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Brain Res. 2002 Nov 1;954(1):132-40.

Reactivation of cocaine conditioned place preference induced by stress is reversed by cholecystokinin-B receptors antagonist in rats.

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Kailuan Mental Health Center, Tangshan 063001, China.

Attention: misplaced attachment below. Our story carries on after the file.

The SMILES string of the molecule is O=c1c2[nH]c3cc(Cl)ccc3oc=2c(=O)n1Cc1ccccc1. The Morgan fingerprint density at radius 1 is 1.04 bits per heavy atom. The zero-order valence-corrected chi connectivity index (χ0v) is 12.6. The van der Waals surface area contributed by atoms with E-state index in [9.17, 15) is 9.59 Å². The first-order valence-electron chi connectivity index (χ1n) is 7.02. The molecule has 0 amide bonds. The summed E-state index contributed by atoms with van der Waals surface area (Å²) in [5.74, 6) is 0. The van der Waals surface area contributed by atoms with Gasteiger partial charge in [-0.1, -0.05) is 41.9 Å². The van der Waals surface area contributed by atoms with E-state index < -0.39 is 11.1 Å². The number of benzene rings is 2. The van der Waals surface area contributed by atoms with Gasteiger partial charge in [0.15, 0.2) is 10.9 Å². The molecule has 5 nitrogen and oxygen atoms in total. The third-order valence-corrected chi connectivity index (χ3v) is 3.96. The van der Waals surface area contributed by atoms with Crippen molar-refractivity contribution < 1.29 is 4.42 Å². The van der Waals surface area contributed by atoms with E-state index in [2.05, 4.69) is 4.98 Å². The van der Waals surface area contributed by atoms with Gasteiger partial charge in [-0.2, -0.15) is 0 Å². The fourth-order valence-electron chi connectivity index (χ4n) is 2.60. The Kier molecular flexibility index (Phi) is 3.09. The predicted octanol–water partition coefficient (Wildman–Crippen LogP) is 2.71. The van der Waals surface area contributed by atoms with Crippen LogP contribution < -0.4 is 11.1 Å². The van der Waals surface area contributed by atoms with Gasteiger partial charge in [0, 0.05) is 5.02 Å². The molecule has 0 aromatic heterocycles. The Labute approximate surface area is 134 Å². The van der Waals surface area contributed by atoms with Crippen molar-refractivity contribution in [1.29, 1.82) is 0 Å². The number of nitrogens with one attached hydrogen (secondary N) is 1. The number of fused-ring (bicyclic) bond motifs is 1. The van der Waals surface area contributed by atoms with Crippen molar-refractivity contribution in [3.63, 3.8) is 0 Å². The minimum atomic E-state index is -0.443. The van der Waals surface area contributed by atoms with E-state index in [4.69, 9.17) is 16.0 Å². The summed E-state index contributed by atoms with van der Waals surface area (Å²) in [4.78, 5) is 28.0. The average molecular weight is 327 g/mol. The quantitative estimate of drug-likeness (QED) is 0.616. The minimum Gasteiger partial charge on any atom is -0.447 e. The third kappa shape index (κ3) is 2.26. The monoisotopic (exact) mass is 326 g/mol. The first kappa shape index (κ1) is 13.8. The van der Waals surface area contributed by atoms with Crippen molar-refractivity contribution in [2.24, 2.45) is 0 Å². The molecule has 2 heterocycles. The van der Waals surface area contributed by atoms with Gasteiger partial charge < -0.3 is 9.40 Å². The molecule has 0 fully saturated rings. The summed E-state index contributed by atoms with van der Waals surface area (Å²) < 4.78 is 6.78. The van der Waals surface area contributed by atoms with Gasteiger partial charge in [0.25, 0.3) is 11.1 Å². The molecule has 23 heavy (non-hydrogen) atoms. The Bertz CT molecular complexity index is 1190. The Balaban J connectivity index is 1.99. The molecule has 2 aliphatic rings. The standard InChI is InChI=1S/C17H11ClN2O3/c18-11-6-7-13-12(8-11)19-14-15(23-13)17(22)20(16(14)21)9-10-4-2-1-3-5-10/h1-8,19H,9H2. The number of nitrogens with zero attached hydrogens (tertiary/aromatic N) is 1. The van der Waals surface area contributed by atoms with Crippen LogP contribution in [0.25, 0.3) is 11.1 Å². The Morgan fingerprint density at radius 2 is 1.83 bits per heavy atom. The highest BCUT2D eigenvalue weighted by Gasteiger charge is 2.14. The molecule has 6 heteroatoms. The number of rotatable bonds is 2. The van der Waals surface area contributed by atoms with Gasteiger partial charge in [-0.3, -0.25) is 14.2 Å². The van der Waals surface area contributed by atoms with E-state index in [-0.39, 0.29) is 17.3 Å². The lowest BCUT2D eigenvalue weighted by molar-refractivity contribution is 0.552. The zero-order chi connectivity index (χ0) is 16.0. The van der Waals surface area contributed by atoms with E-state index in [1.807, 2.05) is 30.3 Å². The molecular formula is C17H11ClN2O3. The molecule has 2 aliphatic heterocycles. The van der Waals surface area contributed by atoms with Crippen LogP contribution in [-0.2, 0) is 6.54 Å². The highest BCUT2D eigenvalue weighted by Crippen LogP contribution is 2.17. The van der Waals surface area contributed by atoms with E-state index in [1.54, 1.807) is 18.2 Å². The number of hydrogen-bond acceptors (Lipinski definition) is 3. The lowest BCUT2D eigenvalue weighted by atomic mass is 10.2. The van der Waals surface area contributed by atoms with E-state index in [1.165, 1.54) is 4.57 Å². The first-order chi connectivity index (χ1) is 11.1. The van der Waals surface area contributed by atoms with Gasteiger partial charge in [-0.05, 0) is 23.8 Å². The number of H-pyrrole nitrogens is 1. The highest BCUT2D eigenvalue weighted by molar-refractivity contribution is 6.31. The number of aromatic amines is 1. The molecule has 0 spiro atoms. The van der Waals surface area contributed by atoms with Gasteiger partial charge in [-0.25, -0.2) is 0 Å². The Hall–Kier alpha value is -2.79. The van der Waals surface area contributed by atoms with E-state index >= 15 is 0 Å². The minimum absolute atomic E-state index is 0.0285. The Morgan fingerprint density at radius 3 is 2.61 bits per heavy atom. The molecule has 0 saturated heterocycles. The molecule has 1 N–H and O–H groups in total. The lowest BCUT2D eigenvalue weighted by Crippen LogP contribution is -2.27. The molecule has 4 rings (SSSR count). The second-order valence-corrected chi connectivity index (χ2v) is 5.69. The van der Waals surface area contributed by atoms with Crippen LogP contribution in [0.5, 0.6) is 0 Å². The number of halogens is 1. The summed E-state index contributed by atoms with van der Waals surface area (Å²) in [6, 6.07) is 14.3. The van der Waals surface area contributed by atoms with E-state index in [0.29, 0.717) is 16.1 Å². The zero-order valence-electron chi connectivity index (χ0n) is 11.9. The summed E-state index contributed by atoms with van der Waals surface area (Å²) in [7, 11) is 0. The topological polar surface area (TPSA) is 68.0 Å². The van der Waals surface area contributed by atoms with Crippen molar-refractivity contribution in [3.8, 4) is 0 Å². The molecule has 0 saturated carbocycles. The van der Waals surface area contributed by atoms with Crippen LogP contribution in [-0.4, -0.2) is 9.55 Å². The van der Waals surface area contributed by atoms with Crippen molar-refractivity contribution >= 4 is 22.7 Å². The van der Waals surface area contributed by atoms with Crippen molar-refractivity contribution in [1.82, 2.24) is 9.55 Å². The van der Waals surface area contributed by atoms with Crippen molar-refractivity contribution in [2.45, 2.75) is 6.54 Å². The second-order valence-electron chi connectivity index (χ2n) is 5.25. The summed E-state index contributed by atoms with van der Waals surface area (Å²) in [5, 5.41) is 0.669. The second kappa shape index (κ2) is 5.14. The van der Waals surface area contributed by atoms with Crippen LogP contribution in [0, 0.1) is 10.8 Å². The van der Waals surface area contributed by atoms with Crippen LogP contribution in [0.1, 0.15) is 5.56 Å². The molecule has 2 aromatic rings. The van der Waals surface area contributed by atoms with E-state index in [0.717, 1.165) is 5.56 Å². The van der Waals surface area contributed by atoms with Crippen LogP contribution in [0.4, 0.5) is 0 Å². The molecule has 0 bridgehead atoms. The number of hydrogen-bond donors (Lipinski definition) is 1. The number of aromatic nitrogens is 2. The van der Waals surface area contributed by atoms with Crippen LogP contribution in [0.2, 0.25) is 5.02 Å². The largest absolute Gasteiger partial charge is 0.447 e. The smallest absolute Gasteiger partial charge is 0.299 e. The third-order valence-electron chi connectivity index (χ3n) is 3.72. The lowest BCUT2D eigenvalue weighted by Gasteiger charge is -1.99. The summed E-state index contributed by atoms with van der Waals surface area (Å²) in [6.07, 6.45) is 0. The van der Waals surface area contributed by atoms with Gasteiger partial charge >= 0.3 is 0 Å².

The effects of different cholecystokinin (CCK) receptor antagonists (devazepide and L365,260) on cocaine or stress-induced reactivation of cocaine conditioned place preference (CPP) were investigated in rats. After receiving alternate injection of cocaine (10 mg/kg) and saline for 8 consecutive days, the rats spent more time in the drug-paired side (cocaine CPP) on day 9. These animals did not show cocaine CPP on day 31 following saline-paired training daily from days 10 to 30 (21-day extinction). However, a single injection of cocaine (10 mg/kg) or 15 min of intermittent footshock could reinstate CPP on day 32 with significant more time spent in the drug-paired side in comparison with that on day 0. Systemic injection of CCK-A receptor antagonists, devazepide (0.1 and 1 mg/kg, i.p.), 30 min before cocaine priming, significantly attenuated cocaine-induced reinstatement of CPP, while CCK-B receptor antagonist, L365,260 (0.1 and 1 mg/kg, i.p.), did not show a similar effect. In contrast, pretreatment with L365,260 (0.1 and 1 mg/kg, i.p.) but not devazepide (0.1 and 1 mg/kg, i.p.) significantly blocked stress-induced reinstatement of CPP. In another experiment, CCK-A or B receptor antagonists were infused into nucleus accumbens or amygdala to determine which brain area are involved in the role of different CCK receptors in stress or drug-induced relapse to cocaine seeking. The results show that infusion of the devazepide (10 microg) into the nucleus accumbens significantly inhibited the cocaine-induced reinstatement of CPP, while infusion of devazepide (1 and 10 microg) into amygdala did not affect cocaine-induced reactivation of CPP. Interestingly, infusion of L365,260 (1 and 10 microg) into both nucleus accumbens or amygdala significantly attenuated or blocked stress-induced reinstatement of CPP. These findings demonstrate that CCK-A and B receptor have different roles in relapse to drug craving and further suggest that the brain areas involved in the CCK receptors on reinstatement of drug seeking are not identical. CCK-B receptor antagonists might be of some value in the treatment and prevention of relapse to stress-induced to drug craving following long-term detoxification.

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